Most of the east coast of Greenland also remains enclosed by drift ice in summer. On Greenland's west coast, where the largest settlements are situated, the coastal waters and the majority of fjords are ice-free as far as to the north of Thule. A maelstrom of currents in the Beaufort Sea off the coast of the Mackenzie River mouth and Alaska keeps the all-year pack ice cover in drifting movement. Here, as off the northern coast of Siberia, narrow polynias (areas of open water in the sea ice) open up and keep the North-East Passage to the ports of Siberia and the North-West Passage through the tangle of islands in the Canadian Arctic clear. Sea ice conditions change sharply from year to year. The sea ice is normally up to three metres thick and is only compressed in some places into pack ice up to 25 metres thick. With powerful icebreakers and submarines it is possible to sail to the North Pole. Today the changing sea ice conditions in the Arctic are registered by weather satellites. As a consequence of global warming, the minimum extent of the sea ice fell to 4.13 million square kilometres in September 2007, exceeding the previous record minimum from the year 2005. This was not a singular extreme year, but a long-term trend.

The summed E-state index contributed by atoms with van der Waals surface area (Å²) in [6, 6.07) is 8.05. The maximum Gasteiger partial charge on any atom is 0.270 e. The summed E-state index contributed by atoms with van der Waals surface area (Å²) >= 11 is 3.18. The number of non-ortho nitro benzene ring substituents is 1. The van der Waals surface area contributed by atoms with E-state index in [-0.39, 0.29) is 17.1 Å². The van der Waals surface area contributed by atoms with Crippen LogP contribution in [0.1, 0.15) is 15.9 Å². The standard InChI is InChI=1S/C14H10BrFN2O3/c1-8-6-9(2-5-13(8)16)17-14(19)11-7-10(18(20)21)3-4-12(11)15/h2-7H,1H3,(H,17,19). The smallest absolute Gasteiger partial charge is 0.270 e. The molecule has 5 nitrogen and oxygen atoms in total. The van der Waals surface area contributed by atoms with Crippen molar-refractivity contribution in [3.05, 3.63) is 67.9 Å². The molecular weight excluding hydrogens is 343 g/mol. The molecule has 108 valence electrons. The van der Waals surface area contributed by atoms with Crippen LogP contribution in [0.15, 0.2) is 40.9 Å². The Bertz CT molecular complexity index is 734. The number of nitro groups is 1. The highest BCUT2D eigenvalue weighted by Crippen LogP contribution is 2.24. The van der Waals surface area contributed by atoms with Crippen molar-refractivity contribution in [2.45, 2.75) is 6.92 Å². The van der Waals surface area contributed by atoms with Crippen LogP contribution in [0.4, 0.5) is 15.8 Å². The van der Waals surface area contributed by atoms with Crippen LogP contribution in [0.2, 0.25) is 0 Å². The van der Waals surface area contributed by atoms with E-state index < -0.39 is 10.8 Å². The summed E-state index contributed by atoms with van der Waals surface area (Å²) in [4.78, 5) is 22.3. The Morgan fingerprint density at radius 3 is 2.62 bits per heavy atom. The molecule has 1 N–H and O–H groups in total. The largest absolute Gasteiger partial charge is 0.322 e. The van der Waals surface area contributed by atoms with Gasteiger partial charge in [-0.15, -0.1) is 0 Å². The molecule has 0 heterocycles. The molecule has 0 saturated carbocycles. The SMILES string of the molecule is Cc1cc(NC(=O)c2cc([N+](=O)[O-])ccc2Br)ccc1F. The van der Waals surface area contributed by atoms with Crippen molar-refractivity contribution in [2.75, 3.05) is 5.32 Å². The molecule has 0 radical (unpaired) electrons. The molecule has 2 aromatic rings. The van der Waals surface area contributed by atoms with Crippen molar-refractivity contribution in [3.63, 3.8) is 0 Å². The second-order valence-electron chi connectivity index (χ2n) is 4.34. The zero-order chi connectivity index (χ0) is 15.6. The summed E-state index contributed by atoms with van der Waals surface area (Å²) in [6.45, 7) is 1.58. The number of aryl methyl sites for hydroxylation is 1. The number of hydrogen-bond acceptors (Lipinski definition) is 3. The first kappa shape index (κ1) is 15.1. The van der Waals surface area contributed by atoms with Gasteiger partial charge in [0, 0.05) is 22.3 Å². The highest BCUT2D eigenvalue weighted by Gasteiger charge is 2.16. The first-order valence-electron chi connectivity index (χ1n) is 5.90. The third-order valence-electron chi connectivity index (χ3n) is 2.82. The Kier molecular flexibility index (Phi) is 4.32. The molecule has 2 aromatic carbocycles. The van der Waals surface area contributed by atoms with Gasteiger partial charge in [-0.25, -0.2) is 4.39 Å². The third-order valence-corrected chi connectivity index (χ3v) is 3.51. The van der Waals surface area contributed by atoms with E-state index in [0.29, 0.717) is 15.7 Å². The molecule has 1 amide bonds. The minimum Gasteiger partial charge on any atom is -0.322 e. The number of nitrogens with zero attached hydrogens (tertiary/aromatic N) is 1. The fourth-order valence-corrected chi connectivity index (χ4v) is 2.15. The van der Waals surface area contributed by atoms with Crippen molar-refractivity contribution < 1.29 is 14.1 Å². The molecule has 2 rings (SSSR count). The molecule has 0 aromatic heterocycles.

Vegetation and Land Use
With average temperatures below 10 °C in the warmest month, the vegetation period in the tundra is too short and too cold for trees to grow. In continental zones, for example in north-west Canada and Siberia, the tree limit is already reached at the 12 °C July isotherm. The continuous and island-like permafrost extends far to the south into the coniferous forest regions. On the coasts of the Beaufort Sea and Siberia the permafrost soil in the area of post-ice age flooding (a rise of some 100 metres) reaches beneath the sea in the continental shelf zone, which is significant for offshore natural gas and oil exploration. Above the permafrost a flat thaw layer mostly only a few decimetres thick develops every year, which is of importance for geo-morphological processes and forms (frost patterned ground) as well as with regard to the landscape damage caused by any kind of usage. For this reason all constructions and facilities, whether buildings, roads or pipelines, must be made particularly secure.
Subpolar locations, both on the continents and in the region of the old shield structures and the geologically younger sedimentary lowlands, are especially rich in mineral resources. Therefore many important industrial raw materials such as coal, oil, natural gas, ores and precious metals such as gold and platinum are mined in increasing quantities in the difficult polar or subpolar conditions.
Today more than 4 million people live permanently in the Arctic north of the 60th parallel. It is estimated that some 830,000 of these descend from the original inhabitants of this habitat, including the Inuit, Yakut, Sami and many other peoples in north-eastern Siberia.
V. Hochschild; Ü: J. Attfield
Keywords: Arctic climate diagram drift ice gulf stream ice ice drift inland ice mineral resources north pole ocean current pack ice permafrost soil permafrost soil polar circle polar zone raw material volcano